After creating a Will you may wonder what you might need to do if you ever want to make a change. In general, changing your Will requires you to do the same things you had to do when you made one. Namely, you must make the changes in writing, sign it and have it witnessed. However, there are other factors you may need to consider if you choose to change your Will or its terms.
Major Versus Minor Changes
Some Will changes are relatively minor, such as changing who you want to serve as guardian over your children or updating your Will to reflect a change in financial circumstances. Other changes, however, are more significant, such as changing your Will after you get a divorce or after a new child is born. You will want to speak to your attorney to determine whether you should create a codicil, a separate document you can add to your Will, or if you need to create a new one.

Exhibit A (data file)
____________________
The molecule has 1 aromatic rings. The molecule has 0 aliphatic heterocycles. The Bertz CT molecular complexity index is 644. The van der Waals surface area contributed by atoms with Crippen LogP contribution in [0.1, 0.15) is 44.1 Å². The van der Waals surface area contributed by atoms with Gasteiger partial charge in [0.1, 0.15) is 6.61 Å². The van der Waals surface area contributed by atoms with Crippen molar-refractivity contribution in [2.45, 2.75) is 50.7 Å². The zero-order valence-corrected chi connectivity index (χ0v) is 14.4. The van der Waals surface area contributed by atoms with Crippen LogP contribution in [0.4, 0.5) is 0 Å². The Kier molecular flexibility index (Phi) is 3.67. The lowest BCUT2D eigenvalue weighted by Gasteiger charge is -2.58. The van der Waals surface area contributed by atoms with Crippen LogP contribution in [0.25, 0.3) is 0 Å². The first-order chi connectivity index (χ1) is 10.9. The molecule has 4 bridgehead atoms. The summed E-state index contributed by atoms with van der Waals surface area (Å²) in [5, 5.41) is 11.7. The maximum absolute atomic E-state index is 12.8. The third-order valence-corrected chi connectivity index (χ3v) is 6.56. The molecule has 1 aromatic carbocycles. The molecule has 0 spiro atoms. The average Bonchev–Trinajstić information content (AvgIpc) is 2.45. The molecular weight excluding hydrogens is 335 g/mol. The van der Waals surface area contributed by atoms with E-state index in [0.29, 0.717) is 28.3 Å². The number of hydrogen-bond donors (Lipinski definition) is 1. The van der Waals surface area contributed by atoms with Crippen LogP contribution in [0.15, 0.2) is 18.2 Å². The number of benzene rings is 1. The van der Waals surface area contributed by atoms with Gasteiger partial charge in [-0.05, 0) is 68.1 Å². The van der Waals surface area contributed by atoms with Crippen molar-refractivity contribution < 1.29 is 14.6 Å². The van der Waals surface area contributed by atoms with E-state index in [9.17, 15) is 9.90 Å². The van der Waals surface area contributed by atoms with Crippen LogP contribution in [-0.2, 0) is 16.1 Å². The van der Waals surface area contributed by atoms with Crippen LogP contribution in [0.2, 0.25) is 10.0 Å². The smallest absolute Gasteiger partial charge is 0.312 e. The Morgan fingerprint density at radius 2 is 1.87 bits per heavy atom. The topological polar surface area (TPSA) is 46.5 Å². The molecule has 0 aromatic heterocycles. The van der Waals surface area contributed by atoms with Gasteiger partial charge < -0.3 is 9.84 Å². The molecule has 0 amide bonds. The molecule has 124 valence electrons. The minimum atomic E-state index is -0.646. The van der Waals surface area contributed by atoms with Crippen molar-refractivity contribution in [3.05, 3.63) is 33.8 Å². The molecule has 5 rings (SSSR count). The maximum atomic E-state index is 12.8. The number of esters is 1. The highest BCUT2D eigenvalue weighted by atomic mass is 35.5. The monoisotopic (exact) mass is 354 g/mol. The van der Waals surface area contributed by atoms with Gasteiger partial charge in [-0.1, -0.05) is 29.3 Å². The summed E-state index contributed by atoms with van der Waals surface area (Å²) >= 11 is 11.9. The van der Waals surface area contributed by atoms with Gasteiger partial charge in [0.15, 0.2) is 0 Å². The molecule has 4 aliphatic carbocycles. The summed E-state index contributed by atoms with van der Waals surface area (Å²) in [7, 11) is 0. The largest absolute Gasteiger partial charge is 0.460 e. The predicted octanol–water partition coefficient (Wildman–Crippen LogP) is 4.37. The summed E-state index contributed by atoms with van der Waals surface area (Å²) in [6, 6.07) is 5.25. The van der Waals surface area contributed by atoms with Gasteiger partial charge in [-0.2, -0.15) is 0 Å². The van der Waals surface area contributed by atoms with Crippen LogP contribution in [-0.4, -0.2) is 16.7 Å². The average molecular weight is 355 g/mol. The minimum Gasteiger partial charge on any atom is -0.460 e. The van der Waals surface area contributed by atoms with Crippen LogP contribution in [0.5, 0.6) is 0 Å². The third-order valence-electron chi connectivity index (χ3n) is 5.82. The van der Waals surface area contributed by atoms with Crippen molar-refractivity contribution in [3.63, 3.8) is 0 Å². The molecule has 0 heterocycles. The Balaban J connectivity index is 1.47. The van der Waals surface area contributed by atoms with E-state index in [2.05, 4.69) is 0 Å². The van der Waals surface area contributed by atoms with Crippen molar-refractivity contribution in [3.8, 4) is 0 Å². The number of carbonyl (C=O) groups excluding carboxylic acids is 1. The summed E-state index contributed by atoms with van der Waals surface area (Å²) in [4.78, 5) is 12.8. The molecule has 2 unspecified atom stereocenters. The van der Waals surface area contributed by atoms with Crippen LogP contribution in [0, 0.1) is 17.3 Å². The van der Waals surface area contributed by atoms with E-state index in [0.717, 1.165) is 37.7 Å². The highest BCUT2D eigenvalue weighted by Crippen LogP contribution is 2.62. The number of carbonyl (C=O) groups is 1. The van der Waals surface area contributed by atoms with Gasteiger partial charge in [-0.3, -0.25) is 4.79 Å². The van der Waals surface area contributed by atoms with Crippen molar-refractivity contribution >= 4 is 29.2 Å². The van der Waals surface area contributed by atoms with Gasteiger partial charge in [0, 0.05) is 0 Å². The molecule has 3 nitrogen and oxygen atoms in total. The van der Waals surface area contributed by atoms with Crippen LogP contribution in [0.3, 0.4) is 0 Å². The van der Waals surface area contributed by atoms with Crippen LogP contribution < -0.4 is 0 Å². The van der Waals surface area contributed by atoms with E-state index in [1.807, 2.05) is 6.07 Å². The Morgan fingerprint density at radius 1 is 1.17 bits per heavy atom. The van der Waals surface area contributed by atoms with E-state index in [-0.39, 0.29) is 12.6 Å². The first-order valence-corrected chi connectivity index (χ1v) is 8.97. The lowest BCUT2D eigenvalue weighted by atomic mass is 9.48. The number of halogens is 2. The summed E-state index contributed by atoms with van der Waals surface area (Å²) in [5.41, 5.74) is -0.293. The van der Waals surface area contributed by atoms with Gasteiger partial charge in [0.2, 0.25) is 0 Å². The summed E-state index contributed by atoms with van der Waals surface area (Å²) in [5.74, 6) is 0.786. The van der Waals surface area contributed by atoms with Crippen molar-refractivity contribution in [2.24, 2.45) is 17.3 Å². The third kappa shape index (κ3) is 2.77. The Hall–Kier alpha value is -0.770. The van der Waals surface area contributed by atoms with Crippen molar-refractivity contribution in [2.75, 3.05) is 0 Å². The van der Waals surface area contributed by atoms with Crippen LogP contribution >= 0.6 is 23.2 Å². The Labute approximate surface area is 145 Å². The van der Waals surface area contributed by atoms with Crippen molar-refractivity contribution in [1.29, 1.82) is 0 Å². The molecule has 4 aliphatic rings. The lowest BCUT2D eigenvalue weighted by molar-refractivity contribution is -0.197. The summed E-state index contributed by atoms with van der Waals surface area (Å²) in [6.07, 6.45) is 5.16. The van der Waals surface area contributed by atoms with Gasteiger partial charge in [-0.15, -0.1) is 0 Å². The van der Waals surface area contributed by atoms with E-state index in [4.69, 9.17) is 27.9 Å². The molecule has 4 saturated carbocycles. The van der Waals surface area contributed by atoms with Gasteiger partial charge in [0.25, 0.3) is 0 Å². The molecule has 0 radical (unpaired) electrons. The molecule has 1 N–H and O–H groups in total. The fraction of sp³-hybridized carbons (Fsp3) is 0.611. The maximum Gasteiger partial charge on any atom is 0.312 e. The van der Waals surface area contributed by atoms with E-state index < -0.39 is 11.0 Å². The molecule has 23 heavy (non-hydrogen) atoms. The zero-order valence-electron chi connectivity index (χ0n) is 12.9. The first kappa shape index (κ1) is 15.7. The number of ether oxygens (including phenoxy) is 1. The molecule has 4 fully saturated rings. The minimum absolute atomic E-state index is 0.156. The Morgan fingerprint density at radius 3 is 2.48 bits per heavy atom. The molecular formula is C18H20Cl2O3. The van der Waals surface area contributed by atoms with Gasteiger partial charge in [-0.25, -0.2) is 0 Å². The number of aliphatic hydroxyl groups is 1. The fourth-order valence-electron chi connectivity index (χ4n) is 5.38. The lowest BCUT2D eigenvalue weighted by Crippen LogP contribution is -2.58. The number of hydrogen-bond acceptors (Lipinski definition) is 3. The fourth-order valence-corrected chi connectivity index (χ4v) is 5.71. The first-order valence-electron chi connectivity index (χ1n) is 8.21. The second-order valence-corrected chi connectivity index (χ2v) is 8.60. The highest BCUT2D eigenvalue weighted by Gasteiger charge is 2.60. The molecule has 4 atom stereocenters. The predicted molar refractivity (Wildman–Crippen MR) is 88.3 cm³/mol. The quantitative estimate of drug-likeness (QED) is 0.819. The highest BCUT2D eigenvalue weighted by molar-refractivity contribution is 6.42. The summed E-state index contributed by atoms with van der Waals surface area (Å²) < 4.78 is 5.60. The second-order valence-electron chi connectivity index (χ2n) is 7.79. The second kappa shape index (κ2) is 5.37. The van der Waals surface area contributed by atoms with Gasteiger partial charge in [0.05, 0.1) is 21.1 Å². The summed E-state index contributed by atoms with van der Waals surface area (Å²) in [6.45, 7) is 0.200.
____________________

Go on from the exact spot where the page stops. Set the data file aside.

Wills and Trusts
If you have a Will and decide to create a trust, this may require you to significantly alter the terms of your Will. Many people can take advantage of a trust by creating what is known as a “pour over” Will. These Wills are designed to work hand-in-hand with the trust, and leave the trust as the primary tool through which you choose your heirs. When using a trust, your Will is largely secondary, though it is still necessary and should still be changed carefully.